"Fan Work": Guide 1
Get Started in Dog Agility at Home. Guide 1: Fan work foundations, luring around four posts arranged in a circle.
Fan work is where four jumps are arranged in a circle. The handler stands in the centre and with the arm closest to the dog out, they guide the dog around the fan.
According to Kennel Club Agility Rules obstacles are 5-10m apart; this means that on a course the fan can be quite a large circle that can require advanced handling and skill.
So, in our dog agility classes for beginners, we break this skill down into smaller steps. This sets the dogs up to succeed. Helping them rehearse success means they're more likely to succeed as we advance the difficulty of the exercises.
In dog training, there's a principle called “The 3-D’s” which means we can progress exercises by changing distance, duration, and distraction.
In our agility classes near Cambridge, it is our training approach to start with low distraction: just jump wings arranged in a small circle, no poles. As the agility course for beginners progresses, we gradually increase the size of the circle (distance). Then, finally, add in poles to make jumps part of the sequence (distraction).
How to practice dog agility at home: Fan work, Task 1
What: stand in the centre of a circle of poles upright in the ground, use your hand closest to the dog to hold a lure and guide them around a complete circle.
TIP: angle the poles inwards towards you, this will encourage the dog to go around the outside as it will be difficult for them to duck underneath to take the inside line!
Why: This exercise teaches the dogs to follow your outstretched arm, circling loosely left or right, and that doing so earns them a reward
1. The handler stands in the middle of the circle.
2. The handler holds the reward in one hand and uses it as a lure to guide the dog around the circle.
The lure can be a piece of a high-value food like chicken held between your finger and thumb, or a toy balled up in your hand.
3. Say ‘good’ and reward by giving them the lure when the dog goes past the second wing.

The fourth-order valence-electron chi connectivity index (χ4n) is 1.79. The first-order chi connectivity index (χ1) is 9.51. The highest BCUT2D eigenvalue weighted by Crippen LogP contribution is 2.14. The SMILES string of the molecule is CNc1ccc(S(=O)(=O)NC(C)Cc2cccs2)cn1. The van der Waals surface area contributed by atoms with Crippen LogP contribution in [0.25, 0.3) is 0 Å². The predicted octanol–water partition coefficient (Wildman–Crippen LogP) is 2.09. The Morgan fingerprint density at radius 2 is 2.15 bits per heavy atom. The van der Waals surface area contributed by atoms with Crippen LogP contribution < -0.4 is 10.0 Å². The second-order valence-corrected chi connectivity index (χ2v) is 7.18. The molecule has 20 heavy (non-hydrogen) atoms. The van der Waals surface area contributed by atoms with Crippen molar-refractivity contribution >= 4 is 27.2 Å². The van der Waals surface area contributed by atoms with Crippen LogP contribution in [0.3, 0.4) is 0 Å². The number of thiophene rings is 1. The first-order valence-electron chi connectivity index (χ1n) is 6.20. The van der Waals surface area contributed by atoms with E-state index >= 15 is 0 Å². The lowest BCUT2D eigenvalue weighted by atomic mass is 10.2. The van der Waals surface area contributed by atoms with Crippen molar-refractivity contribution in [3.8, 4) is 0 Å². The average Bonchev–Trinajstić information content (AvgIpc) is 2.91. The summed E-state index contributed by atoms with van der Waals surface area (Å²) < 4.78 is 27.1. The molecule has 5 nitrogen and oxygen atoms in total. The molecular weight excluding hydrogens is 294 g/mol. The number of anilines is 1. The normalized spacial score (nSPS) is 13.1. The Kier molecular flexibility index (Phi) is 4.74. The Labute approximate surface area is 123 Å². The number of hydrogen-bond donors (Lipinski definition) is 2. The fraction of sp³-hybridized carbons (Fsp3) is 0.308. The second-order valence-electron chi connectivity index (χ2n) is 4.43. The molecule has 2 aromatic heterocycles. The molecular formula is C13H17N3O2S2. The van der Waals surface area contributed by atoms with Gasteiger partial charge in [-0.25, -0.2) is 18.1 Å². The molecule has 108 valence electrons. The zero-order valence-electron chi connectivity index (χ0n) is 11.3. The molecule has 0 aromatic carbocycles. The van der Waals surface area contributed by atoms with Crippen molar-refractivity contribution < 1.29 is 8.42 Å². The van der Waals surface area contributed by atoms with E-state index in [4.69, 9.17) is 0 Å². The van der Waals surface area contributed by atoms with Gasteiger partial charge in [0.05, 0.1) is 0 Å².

4. With each success, lure them past an additional wing before saying ‘good’ and rewarding.
5. Keep practising until the dog can go past all four wings before getting a food reward.
6. Repeat on the other side so that you have practised moving clockwise and anticlockwise.
- Make the exercise easier by moving the poles closer in so it is a smaller circle.
+ Make the exercise harder by saying 'left' or 'right' while your dog is circling so they start to learn their verbal cue
Goal to achieve: Practice until your dog can complete a full circle (set out with poles in the ground) in both directions following a food or toy lure to develop their 'Fan work' foundations.
About the author:
Hi 👋 I’m Emma, accredited as a professional dog trainer by the Institute of Modern Dog Trainers (IMDT). I help owners of energetic dogs achieve the dog-owning life they envisioned by providing robust obedience & agility training for dogs in Balsham, near Cambridge.
Disclaimer: The content of this article does not include personalised advice and is for information purposes only. If you need individual advice or other enquiries please click here to get in contact or if you're not local to Anglian Dog Works, you can find a trainer in your area by going to the IMDT website: https://www.imdt.uk.com/find-a-qualified-imdt-trainer
Please share your questions and progress:
We would love to see how you get on with your dog’s introduction to place boards. For tips from our trainer and to share success post your pictures and videos in the Anglian Dog Works Facebook group. https://www.facebook.com/angliandogworks